Book review: The Book of Magic edited by Brian Copenhaver

The Book of Magic edited by Brian Copenhaver

The Book of Magic is a masterpiece of scholarship. The editor, Brian Copenhaver, selects texts, from antiquity to the Enlightenment, demonstrating how the idea of magic changed through the centuries. Each section begins with a short introduction on the author but the scholarship is best demonstrated in the copious footnotes, that provide a running, explicatory and illuminating commentry to each original text. A demonstration of how scholarship can shine light on the past.

Brief Bios of Anglo-Saxon kings: Harold

Harold Godwinson (c.1022 – 14 October 1066)

The son of Earl Godwin, Harold was the most powerful man in the land after his father’s death – more powerful than King Edward. While his sister was married to the king, Harold himself had no direct claim on the throne. Nevertheless, he claimed it when Edward died, there being no one in England powerful enough to oppose him. But, across the Channel, Duke William believed that Edward, who had grown up in Normandy, had promised the crown to him. Their rival claims would be settled on the most famous date in English history.

Brief Bios of Anglo-Saxon kings: Edward the Confessor

Edward the Confessor (c.1003 – 5 January 1066)

Edward grew up in exile in Normandy. Returning as king without a local power base, Edward needed help from Earl Godwin, the most powerful man in the land. In return, Godwin had his daughter marry Edward – despite Godwin’s part in the death of Edward’s brother, Alfred. In 1051, Edward expelled Godwin and his sons, and put his queen in a convent, but the Godwins returned next year with an army, forcing their reacceptance. The childless Edward made no public proclamation of who he wanted as heir, leaving the throne to be contested when he died in 1066, thus setting in motion the conflagration that would consume the House of Godwin later that year. It’s hard not to see it as Edward’s belated revenge upon a family that he hated but could not dispense with.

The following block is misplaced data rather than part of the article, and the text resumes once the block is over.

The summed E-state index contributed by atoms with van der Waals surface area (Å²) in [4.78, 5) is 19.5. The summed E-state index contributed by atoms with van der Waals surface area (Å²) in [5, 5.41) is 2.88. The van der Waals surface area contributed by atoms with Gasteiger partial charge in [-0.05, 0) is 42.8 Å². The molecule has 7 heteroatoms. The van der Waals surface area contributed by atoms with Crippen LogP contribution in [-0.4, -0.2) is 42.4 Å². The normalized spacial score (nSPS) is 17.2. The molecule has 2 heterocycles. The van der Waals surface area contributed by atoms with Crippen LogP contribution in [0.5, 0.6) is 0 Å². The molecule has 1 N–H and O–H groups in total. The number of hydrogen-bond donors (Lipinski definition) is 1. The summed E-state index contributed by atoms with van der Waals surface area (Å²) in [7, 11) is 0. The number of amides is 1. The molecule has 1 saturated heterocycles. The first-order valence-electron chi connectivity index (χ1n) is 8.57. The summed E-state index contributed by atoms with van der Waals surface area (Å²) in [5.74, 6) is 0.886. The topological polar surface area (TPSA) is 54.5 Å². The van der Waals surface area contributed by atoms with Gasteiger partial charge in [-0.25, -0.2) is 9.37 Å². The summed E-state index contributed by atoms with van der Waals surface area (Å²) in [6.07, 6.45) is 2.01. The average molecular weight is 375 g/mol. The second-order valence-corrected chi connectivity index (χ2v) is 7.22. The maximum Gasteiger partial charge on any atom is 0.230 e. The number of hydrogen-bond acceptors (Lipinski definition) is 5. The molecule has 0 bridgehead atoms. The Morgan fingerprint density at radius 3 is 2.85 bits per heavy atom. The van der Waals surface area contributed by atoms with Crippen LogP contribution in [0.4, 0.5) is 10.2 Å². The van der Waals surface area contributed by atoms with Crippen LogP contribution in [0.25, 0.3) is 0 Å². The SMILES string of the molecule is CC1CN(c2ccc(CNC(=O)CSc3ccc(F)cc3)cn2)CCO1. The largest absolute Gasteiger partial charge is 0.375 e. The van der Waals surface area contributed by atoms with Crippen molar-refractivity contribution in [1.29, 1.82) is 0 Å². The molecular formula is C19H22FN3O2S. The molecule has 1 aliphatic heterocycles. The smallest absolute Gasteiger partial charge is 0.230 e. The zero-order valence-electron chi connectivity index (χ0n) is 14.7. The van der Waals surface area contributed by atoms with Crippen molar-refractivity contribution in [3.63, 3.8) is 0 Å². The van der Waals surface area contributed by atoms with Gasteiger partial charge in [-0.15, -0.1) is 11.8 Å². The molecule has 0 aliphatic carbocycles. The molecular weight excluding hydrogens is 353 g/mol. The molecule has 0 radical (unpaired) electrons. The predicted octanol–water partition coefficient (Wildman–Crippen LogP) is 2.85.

Brief Bios of Anglo-Saxon kings: Eadwig

Eadwig caught in flagrante delicto by an unamused Abbot Dunstan.

Eadwig (c.940 – 959) famously excused himself from the banquet following his own coronation to exercise himself with a noblewoman – and her daughter. Abbot Dunstan was sent to bring Eadwig back and, apparently, had to use force to get the king from the women’s bed. The relationship between the king and the reforming abbot did not improve thereafter.

Brief Bios of Anglo-Saxon kings: Edgar the Peaceful

Edgar the Peaceful.

He wasn’t. But, during his reign, England was. So great was his mastery over the British Isles that Edgar summoned the kings of the realms surrounding England to his consecration and, taking the helm of a boat, had the royal oarsmen row him down the River Dee and back again. Edgar lived from c.944 to 8 July 975, ascending to the the throne on 1 October 959 when he was only 15 after his brother, Eadwig, died.

Brief Bios of Anglo-Saxon kings: Edward the Elder

Edward the Elder as played by Timothy Innes in The Last Kingdom.

Edward (c.874 – 924) was the eldest son of Alfred the Great. As a young man, he helped Alfred defeat the final Viking invasion of his father’s reign and then, as king, he reconquered the Danelaw, with the help of his formidable sister, Æthelflæd, Lady of the Mercians. The Last Kingdom TV series portrays him as callow and foolish. In reality, he was a formidable and determined ruler.